The CDC considers gardening a moderate level activity. “Gardening is an excellent way to get physical activity. Active people are less likely than inactive people to be obese or have high blood pressure, type 2 diabetes, osteoporosis, heart disease, stroke, depression, colon cancer, and premature death.”

So far, we have discussed the physical and mental benefits of gardening, but what about all of the nutrition benefits from all of the fresh produce gardening produces? According to, the benefits of gardening are bountiful for the following reasons. First, the food produced from gardening is the freshest you can get. Additionally, people who garden generally eat more fruits and vegetables than people who do not garden.

Interested in starting a garden in your community? The following resources will give you a great start!

The NCRPA Wellness initiative has a variety of resources regarding starting, maintaining, or improving upon a garden in your community. First, check out this great resource on the NCRPA Toolkit. Additionally, our wellness webinar from February 2016 covered community gardens and offers a lot of good ideas regarding starting, maintaining, and programming from a community garden in Black Mountain, NC.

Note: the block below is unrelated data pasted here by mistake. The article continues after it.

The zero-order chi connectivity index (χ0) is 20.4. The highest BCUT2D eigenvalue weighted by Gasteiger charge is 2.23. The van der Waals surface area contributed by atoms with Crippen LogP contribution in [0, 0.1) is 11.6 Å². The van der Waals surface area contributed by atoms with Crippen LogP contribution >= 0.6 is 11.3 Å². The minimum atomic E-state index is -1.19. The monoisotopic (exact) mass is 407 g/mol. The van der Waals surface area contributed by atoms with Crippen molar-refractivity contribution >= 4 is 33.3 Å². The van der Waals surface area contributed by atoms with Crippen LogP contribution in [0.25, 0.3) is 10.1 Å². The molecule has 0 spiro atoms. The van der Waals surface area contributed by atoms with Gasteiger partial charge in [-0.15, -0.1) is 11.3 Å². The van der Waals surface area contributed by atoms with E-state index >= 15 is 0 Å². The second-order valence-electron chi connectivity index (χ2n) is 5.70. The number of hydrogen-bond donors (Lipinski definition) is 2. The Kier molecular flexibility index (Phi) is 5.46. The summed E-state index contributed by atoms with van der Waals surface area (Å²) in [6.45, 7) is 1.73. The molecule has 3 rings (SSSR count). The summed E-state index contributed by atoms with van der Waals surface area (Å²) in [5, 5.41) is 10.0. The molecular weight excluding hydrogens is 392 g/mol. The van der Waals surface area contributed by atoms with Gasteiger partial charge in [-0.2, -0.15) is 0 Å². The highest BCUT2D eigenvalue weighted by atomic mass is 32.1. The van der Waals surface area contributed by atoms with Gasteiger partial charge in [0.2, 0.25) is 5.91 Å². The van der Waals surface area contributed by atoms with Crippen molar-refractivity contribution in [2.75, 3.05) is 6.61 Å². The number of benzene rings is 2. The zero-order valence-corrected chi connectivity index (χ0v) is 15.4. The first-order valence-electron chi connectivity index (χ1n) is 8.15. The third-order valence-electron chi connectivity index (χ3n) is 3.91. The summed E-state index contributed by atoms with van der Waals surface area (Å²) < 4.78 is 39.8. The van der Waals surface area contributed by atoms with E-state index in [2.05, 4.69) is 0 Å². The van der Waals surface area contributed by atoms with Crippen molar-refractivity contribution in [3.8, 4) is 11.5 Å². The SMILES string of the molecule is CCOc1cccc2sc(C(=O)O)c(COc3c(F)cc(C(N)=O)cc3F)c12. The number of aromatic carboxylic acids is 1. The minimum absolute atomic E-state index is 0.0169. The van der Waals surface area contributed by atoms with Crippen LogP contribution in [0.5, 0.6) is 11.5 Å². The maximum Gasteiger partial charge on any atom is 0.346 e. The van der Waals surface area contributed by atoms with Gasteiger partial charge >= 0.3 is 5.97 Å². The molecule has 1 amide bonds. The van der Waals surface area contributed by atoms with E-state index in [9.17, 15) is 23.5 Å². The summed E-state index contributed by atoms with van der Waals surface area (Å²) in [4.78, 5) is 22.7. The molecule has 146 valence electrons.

Additionally, consider this resource from the American Community Garden Association which details 10 Steps to starting a community garden.

Another piece of advice is to reach out to other recreation and park departments throughout the state to hear about their garden programs. There are a number of community gardening programs run by our agencies, and they can offer great advice.

If your department has a successful garden program, I’d love to know about it! Email me at

Until next time,


Tags:  community gardens  ncrpa  ncrpa wellness  Wellness 

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June is Fresh Fruit and Vegetable Month!

Posted By Matthew Carusona (He/Him/His), North Carolina Recreation and Park Association, Monday, June 13, 2016

Summer is here and the weather is warmer, especially this past weekend. Thankfully you can grab a fresh slice of orange or watermelon to cool you down! June is Fresh Fruit and Vegetable Month and this week’s blog will highlight a few resources to get more fruits and vegetable on your plate whether it be at home or at work as part of your programs!